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  • Jack Evans

Europe's Greatest Railway Journeys - Verona to Innsbruck

Updated: Jun 8


Standing utterly perplexed in front of Verona train station’s gargantuan departures board will not go down as one of my most cherished moments. The city this station serves so proudly is globally seen as a relaxed city and a cultural icon, famously being the centre of the Romeo and Juliet story – yet Verona Porta Nuova station plays a blinding role as the city’s antagonist. With transport links to the Italian giants of Milan to the west, Rome to the south and Venice to the east, the station is incredibly important to the function of Italy’s 12th largest city. In this blog post, I will take you on a journey north to the world-renowned Austrian city of Innsbruck.


Setting off from the frantic hustle and bustle of Verona often beckons a sigh of relief in the mind of a traveller – usually resulting in a relaxed 2 hour period of shut-eye. However, you would be mistaken to miss the enchanting views from your window as you scythe through Italy’s extravagant north.

In the duration of this sensational commute, you can expect to witness the jagged peaks of the Dolomites, the tumultuous flowing rapids of the adjacent Adige River, the quaint vineyards of Trentino along with a plethora of other outstanding features. So, sit back, relax, and embark on the first of Europe’s greatest rail journeys…


From the outset, you are immediately flung into the wizardry that is southern Trentino. After just 37 minutes of travel, you enter this intriguing region steeped in both tradition and character. Acting as the battlefield for the clash between the Mediterranean culture to the south and the heavy Germanic influences of the north, this unique region plays host to some of Europe’s most alluring assets. Mountains. The European Alps have forever been the continent’s showstopper, with the straddling mountain range attracting over 120 million annual visitors. That is a whopping 6 times more than London, the most visited city in Europe. With the majestic mountain range covering a substantial 7.5% of mainland Europe and providing everything from sheer cliff faces to luxurious chalets, this statistic doesn’t come as a surprise. Here at the gateway to the Alps, there seems to be beauty around every bend.


Located in the Adige Valley, forged out by the ominous and cascading waters of the river of the same name, mountainous terrain is around every kink in the rails. This can play host to some rather spectacular scenery. Either side of the valley, vineyards straddle the steep slopes of the mountains – thus propelling one of the most enticing delicacies of northern Italy. Wine. Dating back over 3 millennia, Trentino’s vineyards has been manufacturing stunning wines longer than most other Italian regions. Throughout the past 3000 years, the regions dedicated winemakers have discovered exquisite new blends and tastes resulting in some of the finest red and white wines worldwide. Due to this, millions upon millions of litres of these revered blends are exported around the globe every year. However, does this prosperity face an abrupt decline? For the time being the answer would drift towards no, however conflicts on the Brenner Pass may make it increasingly difficult for exports to travel on the only route to the north. Despite the Austro-Italian disagreements, Trentino’s future does look bright. With increased tourism and a brighter spotlight to the province, the region’s wine-fuelled wealth looks to continue…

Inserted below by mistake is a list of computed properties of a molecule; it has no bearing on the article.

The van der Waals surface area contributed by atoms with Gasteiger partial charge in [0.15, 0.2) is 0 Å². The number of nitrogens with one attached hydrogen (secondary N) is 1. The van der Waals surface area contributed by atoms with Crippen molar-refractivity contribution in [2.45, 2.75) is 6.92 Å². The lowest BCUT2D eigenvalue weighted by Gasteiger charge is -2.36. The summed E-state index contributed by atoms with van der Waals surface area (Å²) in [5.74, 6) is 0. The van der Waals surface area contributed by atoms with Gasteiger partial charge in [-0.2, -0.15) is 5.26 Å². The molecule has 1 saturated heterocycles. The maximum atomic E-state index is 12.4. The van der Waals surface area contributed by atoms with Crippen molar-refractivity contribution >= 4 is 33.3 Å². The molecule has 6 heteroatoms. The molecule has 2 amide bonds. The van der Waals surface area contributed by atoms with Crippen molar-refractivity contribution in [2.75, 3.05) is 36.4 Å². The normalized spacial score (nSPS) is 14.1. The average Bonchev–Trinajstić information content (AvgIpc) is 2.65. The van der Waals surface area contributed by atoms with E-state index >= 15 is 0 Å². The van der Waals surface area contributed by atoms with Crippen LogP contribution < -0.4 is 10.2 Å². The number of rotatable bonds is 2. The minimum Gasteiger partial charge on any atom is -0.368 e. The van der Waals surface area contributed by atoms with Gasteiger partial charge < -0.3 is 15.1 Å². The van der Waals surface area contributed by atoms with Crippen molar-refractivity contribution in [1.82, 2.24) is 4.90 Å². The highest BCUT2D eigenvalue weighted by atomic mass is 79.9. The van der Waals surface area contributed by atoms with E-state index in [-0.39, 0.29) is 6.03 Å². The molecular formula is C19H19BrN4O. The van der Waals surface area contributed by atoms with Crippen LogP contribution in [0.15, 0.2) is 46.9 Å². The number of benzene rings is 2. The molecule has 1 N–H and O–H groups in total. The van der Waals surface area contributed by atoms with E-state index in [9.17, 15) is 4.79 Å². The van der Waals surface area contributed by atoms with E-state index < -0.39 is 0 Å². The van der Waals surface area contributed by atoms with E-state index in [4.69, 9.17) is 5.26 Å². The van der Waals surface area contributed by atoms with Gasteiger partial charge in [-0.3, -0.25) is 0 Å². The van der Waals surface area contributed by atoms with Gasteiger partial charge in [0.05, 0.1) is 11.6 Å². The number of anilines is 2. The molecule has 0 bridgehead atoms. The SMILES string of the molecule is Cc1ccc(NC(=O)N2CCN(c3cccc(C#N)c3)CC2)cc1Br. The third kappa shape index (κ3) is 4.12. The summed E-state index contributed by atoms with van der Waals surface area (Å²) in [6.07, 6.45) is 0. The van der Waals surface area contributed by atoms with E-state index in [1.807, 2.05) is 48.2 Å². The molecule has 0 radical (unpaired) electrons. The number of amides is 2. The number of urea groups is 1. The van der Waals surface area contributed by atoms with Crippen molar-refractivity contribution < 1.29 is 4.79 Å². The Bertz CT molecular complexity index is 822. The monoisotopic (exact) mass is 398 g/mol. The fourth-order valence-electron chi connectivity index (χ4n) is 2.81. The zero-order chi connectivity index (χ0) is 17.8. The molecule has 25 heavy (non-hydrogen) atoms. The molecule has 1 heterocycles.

We will visit the Brenner Pass later in the frankly exceptional second half of this journey, however first we are making our first stop of the trip in the charismatic city of Trento. Serving as the capital of the region, Trento has sat on the banks of the fast-flowing Adige since 49 BCE – with the city constantly switching between Austrian and Italian allegiance. Being the 3rd most populous city in the Alps, being beaten to 2nd place by our final destination Innsbruck, entering the city by rail often tricks a traveller into believing its small exterior.


Once you disembark the train after just under an hour and a half of travel time, Trento’s refreshing appeal greets you immediately. Leaving the aged station can you only deeply appreciate the region’s astounding glory. Mesmirising mountains annex Trento from all 4 corners, thus creating a mystical atmosphere around the city. Walking into its historic centre, I felt astonished by the rich culture and outstanding natural beauty that traverses the region, let alone Trento. The Piazza del Duomo is the true crowd-puller in the city, with the medieval frontage of the Cattedrale di San Vigilio drawing the vast majority of the acclaim. Whilst being stalked by the imperious peaks above and dating back to the early embers of the 6th century, this ravishing cathedral sits on the square like a candle on a birthday cake. Trento screams out for enticement, and once the vast alpine sky turns to a deeper blue hue can the isolated city really flex its muscles.